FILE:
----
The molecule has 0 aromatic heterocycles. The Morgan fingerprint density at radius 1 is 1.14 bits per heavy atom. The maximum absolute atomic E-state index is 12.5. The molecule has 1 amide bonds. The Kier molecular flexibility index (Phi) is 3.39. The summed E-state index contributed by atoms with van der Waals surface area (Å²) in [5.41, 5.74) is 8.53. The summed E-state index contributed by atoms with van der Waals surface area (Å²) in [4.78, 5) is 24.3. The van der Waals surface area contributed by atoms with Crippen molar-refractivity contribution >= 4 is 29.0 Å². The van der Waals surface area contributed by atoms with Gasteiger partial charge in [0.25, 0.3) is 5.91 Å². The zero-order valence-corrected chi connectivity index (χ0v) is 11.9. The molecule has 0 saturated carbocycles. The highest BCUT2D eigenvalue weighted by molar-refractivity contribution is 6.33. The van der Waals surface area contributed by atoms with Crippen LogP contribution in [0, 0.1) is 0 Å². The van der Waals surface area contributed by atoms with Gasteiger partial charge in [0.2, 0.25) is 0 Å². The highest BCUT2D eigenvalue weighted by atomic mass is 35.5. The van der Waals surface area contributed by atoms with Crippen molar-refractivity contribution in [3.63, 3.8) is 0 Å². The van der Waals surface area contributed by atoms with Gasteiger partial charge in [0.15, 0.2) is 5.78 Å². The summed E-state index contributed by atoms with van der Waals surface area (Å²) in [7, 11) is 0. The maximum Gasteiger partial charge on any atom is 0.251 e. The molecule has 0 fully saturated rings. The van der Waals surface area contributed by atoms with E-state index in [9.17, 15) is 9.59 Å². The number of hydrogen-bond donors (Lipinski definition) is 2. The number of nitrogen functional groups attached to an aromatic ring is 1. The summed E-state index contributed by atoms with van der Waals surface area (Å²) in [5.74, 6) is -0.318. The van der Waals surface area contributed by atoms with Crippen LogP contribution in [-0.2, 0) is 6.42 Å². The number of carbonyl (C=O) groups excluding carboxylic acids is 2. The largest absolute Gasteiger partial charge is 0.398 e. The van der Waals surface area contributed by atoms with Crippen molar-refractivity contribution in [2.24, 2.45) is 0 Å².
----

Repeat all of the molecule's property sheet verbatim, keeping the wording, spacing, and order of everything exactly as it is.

The molecule has 0 aromatic heterocycles. The Morgan fingerprint density at radius 1 is 1.14 bits per heavy atom. The maximum absolute atomic E-state index is 12.5. The molecule has 1 amide bonds. The Kier molecular flexibility index (Phi) is 3.39. The summed E-state index contributed by atoms with van der Waals surface area (Å²) in [5.41, 5.74) is 8.53. The summed E-state index contributed by atoms with van der Waals surface area (Å²) in [4.78, 5) is 24.3. The van der Waals surface area contributed by atoms with Crippen molar-refractivity contribution >= 4 is 29.0 Å². The van der Waals surface area contributed by atoms with Gasteiger partial charge in [0.25, 0.3) is 5.91 Å². The zero-order valence-corrected chi connectivity index (χ0v) is 11.9. The molecule has 0 saturated carbocycles. The highest BCUT2D eigenvalue weighted by molar-refractivity contribution is 6.33. The van der Waals surface area contributed by atoms with Crippen LogP contribution in [0, 0.1) is 0 Å². The van der Waals surface area contributed by atoms with Gasteiger partial charge in [0.2, 0.25) is 0 Å². The highest BCUT2D eigenvalue weighted by atomic mass is 35.5. The van der Waals surface area contributed by atoms with Crippen molar-refractivity contribution in [3.63, 3.8) is 0 Å². The van der Waals surface area contributed by atoms with Gasteiger partial charge in [0.15, 0.2) is 5.78 Å². The summed E-state index contributed by atoms with van der Waals surface area (Å²) in [7, 11) is 0. The maximum Gasteiger partial charge on any atom is 0.251 e. The molecule has 0 fully saturated rings. The van der Waals surface area contributed by atoms with E-state index in [9.17, 15) is 9.59 Å². The number of hydrogen-bond donors (Lipinski definition) is 2. The number of nitrogen functional groups attached to an aromatic ring is 1. The summed E-state index contributed by atoms with van der Waals surface area (Å²) in [5.74, 6) is -0.318. The van der Waals surface area contributed by atoms with Crippen LogP contribution in [-0.2, 0) is 6.42 Å². The number of carbonyl (C=O) groups excluding carboxylic acids is 2. The largest absolute Gasteiger partial charge is 0.398 e. The van der Waals surface area contributed by atoms with Crippen molar-refractivity contribution in [2.24, 2.45) is 0 Å².